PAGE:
Kill Mobile
Natacha

ALSO OPENING IN TAMPA/ST. PETERSBURG:

None

ALSO OPENING IN JACKSONVILLE/ST. AUGUSTINE:

Fantastica

SCHEDULED FOR REVIEW:

Holmes and Watson
Vice

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New Releases for the Week of June 29, 2018


SICARIO: DAY OF THE SOLDADO

(Columbia) Josh Brolin, Benicio del Toro, Matthew Modine, Isabella Moner, Jeffrey Donovan, Catherine Keener, Shea Whigham. Directed by Stefano Sollima

The drug war on the Mexican border is escalating as the cartels grow more brazen and more violent in fighting American authorities. It is decided to go after the cartels directly – by any means necessary. That is however much easier said than done.

See the trailer here.
For more on the movie this is the website.

Release Formats: Standard
Genre: Action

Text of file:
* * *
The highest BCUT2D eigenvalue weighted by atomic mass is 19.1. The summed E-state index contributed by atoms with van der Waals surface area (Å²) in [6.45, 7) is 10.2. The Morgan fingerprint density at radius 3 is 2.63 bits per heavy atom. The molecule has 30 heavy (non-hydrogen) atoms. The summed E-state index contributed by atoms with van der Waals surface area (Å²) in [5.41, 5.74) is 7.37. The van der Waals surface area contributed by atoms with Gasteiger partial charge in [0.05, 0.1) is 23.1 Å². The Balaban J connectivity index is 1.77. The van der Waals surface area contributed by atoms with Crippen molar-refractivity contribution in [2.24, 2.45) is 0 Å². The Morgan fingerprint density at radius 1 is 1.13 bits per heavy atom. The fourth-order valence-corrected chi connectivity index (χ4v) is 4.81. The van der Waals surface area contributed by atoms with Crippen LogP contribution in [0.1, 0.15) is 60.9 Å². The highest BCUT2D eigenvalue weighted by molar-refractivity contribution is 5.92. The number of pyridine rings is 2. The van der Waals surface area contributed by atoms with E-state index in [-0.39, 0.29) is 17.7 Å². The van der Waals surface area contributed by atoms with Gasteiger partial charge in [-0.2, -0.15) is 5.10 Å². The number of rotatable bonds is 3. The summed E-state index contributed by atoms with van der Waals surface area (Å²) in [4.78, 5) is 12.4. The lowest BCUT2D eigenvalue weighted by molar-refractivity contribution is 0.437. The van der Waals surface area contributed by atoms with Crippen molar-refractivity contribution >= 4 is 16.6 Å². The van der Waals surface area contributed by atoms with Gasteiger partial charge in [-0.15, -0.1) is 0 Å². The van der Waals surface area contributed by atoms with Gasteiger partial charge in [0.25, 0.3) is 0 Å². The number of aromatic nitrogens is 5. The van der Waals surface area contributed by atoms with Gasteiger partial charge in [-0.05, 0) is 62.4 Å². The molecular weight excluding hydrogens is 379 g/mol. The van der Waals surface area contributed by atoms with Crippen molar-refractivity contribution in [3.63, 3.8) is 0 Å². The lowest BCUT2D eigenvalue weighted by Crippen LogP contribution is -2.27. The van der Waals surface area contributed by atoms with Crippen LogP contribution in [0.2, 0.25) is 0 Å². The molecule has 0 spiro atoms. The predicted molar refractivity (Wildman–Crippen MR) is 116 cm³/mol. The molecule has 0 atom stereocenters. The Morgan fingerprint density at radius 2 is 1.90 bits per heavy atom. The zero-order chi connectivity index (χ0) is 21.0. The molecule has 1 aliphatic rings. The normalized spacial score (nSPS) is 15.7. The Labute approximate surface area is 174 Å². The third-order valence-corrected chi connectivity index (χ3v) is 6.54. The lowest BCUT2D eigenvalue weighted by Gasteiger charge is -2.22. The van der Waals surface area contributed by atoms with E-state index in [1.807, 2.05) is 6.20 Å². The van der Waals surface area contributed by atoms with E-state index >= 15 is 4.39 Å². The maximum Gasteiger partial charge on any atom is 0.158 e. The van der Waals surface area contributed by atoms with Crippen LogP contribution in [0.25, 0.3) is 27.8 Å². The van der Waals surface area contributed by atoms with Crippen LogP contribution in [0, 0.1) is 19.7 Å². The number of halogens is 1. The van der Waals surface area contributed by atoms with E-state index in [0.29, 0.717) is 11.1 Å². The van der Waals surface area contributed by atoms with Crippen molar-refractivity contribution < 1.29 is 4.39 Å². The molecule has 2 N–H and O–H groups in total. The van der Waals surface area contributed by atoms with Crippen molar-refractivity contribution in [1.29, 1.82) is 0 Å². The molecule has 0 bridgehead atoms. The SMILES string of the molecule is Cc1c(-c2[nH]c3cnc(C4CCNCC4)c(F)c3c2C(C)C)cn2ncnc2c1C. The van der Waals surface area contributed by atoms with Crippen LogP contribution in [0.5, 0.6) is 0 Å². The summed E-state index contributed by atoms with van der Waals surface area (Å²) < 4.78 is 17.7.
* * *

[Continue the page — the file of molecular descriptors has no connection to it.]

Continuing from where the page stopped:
Now Playing: Wide Release

Rating: R (for strong violence, bloody images, and language)

Sanju

(Fox Star) Ranbir Kapoor, Sonam Kapoor, Paresh Rawal, Vicky Kaushal. This is the story of Sanjay Dutt who overcame a checkered past and personal demons to become one of the biggest stars in Bollywood.

See the trailer, music videos and a featurette here.
For more on the movie this is the website

Release Formats: Standard
Genre: Biographical Drama
Now Playing: AMC Universal Cineplex, AMC West Oaks, Touchstar Southchase

Rating: NR

Uncle Drew

(Summit) Kyrie Irving, Lil Rel Howery, Shaquille O’Neal, Tiffany Haddish. Harlem’s famed Rucker Tournament of street basketball teams will never be the same as a group of septuagenarians take the kids to school. This was originally a series of short films commissioned by Pepsi.

See the trailer, clips, interviews and a video featurette here.
For more on the movie this is the website

Release Formats: Standard
Genre: Comedy
Now Playing: Wide Release

Rating: PG-13 (for suggestive material, language and brief nudity)

Woman Walks Ahead